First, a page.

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Tuesday, January 31, 2023

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Why Haven’t You Seen…? Don’t Torture a Duckling

WHYS’ globetrotting continues this week, with a look at a lesser-known work from the most represented director (three films) on the DPP’s list of titles that became known as the video nasties. This is our first Italian horror film; it’s unlikely to be our last.

DON’T TORTURE A DUCKLING
Director: Lucio Fulci

What’s It All About?
Don’t Torture a Duckling (whose memorable, barmy, title isn’t especially relevant to its content) is set in a moutainside village in Italy, which is being terrorised by a serial murderer of children. Fulci follows the attempts of the police and of a reporter from Milan (Tomas Milian) to uncover the identity of the killer.

Why Haven’t You Seen It?
While this is not one of the films that made Fulci the most prolific director on the DPP list, that status is probably at least partly responsible for why Don’t Torture a Duckling has never, to my knowledge, received a UK release. Perhaps distributors were wary of cuts, or even a ban. The main reason you’re unlikely to have seen this film is simply that almost all of Fulci’s filmography has been overshadowed by his Zombie quartet (Zombie Flesh Eaters, City of the Living Dead, The Beyond and House by the Cemetery) and those other films that have been released here have been from later in his career, when the gore scenes became not just more extreme, but the driving force of his work.

Why Should You See It?
Fulci’s films have seen something of a resurgence in popularity since the 2000’s brought liberalisation in UK censorship that allowed them to be seen again, but sadly this has not seemed to go hand in hand with a general recognition of him as the supremely skilled filmmaker he was. Don’t Torture a Duckling is probably the best crafted film I’ve seen from him. Fulci’s later work would dwell in gore, but this earlier Giallo is much more reliant on story, character, performance and tension for its thrills than it is the limited gore effects.

The performances are tough to gauge, because like most Italian films of the time this one was made without sync sound, meaning that not a single sound in the film was captured on set, the English dubbing is atrocious (though not quite so mindbendingly annoying as that of young Bob in House by the Cemetery) and certainly diminishes every performance, but there are still vestiges of what seem to have been strong performances from Tomas Milian, Marc Porel, Irene Papas, Florinda Blokan and especially the incandescently beautiful Barbara Bouchet, whose ambiguous character with her suspect sexuality (there is more than a suggestion that she’s fond of the pubescent boys who are being killed) is one of the most interesting and layered characters in the film.


What’s not difficult to admire is the structure; Fulci and his co-writers construct a tight story in which almost every major character becomes a credible suspect, and keep you guessing right up until the end as to just who is the killer (though on a second viewing there are cleverly planted, but not overplayed, clues throughout the film. The set pieces are infrequent, but all are gripping and the choice (unusual in Gialli, and especially in Fulci’s films) to keep the killings off screen serves to heighten the implied horror. This isn’t a gore movie, it’s a more a film about what overwhelming undirected suspicion does in a community, and it’s a subject that Fulci explores with surprising seriousness and restraint (the often wailing dubbing notwithstanding).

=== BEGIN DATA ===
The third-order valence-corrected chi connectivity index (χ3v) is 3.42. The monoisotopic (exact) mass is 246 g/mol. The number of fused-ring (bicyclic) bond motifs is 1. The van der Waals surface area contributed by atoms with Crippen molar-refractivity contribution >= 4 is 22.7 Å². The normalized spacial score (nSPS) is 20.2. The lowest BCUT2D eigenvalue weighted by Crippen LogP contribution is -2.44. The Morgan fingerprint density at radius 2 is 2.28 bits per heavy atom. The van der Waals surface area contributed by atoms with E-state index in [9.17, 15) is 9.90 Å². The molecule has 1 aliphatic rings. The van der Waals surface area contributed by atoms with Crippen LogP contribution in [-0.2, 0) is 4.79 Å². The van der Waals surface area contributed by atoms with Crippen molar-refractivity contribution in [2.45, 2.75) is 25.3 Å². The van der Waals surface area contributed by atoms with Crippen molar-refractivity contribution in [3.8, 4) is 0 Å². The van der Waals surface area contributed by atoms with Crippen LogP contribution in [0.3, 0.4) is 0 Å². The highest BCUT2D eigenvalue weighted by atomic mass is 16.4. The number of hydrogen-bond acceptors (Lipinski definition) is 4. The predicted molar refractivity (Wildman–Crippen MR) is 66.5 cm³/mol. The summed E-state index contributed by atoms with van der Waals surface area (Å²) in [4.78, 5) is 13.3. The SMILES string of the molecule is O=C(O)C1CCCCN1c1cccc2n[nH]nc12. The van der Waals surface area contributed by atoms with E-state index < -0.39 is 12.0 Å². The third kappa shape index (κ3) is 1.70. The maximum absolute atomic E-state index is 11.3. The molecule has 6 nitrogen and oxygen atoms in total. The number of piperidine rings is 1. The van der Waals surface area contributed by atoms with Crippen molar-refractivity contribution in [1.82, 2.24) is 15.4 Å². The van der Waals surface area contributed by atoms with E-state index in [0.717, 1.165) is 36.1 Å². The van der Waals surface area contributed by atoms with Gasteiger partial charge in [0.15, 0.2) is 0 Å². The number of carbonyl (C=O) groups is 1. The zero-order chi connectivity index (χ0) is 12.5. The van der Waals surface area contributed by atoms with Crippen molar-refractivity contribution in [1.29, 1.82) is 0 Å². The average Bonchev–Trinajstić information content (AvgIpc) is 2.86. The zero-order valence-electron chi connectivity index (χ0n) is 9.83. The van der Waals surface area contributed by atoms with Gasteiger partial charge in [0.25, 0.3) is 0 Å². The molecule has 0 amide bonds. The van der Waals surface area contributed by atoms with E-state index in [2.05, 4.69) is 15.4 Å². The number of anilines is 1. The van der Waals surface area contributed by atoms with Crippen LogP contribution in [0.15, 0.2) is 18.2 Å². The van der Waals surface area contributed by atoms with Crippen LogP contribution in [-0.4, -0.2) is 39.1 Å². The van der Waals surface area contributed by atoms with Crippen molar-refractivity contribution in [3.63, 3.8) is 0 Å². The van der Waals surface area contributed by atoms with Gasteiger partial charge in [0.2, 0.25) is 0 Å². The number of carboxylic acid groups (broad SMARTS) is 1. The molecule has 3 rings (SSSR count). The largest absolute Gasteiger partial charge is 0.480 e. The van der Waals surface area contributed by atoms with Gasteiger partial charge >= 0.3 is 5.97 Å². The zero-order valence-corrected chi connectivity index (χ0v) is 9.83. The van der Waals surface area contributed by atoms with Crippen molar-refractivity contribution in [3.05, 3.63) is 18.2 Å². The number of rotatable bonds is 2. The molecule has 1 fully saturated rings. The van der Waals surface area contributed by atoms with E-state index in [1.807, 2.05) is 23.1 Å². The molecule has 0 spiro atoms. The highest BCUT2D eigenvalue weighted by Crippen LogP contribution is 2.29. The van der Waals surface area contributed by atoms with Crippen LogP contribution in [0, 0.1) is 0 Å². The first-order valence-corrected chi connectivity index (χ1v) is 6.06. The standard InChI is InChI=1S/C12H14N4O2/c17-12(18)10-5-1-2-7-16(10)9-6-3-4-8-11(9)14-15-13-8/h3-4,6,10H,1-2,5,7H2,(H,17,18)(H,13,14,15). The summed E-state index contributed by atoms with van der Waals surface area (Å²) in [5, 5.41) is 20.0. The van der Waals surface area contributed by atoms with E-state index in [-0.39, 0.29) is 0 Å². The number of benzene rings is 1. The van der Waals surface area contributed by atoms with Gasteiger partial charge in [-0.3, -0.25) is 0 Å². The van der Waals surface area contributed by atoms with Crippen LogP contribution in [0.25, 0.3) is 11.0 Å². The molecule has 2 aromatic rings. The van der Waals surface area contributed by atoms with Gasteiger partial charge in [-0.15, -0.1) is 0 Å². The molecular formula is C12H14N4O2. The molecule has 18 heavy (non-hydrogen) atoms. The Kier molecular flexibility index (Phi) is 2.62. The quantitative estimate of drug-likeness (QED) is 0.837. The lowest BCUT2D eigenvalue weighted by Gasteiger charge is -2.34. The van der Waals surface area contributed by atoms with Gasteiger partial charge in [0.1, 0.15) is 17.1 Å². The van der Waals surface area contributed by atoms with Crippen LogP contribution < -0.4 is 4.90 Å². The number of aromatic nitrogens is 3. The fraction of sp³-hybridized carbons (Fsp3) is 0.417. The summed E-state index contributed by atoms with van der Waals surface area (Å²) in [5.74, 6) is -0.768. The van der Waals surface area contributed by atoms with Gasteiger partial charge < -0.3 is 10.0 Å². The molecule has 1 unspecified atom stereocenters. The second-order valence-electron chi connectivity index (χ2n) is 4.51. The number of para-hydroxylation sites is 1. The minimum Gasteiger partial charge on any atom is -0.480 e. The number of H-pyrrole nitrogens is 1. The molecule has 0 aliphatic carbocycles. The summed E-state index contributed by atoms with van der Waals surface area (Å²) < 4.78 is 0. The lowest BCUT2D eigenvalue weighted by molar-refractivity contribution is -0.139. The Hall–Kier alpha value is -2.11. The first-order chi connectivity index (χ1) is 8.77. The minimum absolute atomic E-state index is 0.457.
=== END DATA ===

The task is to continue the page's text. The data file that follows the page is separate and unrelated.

Fulci’s direction is as taut and interesting as his screenplay. He uses shadow particularly well in the film’s darker scenes, but what’s really notable is how much tension and menace he manages to find in scenes that take place in broad daylight. This is never more acutely felt than in the exceptional sequence – perhaps one of the best Fulci ever directed – in which Florinda Bolkan’s character, suspected of being the killer, is cornered in a graveyard by local men, who then chain whip her. Even here the gore is remarkably restrained, and rather than dwelling excessively on the violence Fulci lets Bolkan’s performance and the fantastic, incongruous, musical choices in the scene (which is scored first to soul music, and then to an Italian torch song) do much of the work. It’s perhaps even more effective in the quiet moments before and after the attack when Fulci gets maximum effect out of the men approaching Bolkan, and out of her attempts to reach help.

Of course we do get the gore, when the killer is unmasked their demise is as graphic and bloody as you might expect, and that chain whipping, while not as graphic as it might have been, is still pretty full on. Leaving that aside though, there is a remarkable lack of Fulci trademarks here, especially notable is the absence of his favoured close ups on – especially female – eyes, and indeed on eye trauma. By stepping back and not indulging himself quite so heavily, Fulci makes a much more mature and ultimately more effective film than most of those for which he is famous. Don’t Torture a Duckling is a taut and entertaining film, which deserves to be mentioned alongside the classic Gialli.

How Can You See It?
There is a Region 1 DVD available, which is uncut but unfortunately only offers the film dubbed into English, you should also be able to find it online if you look hard enough, but this really is one movie worth buying

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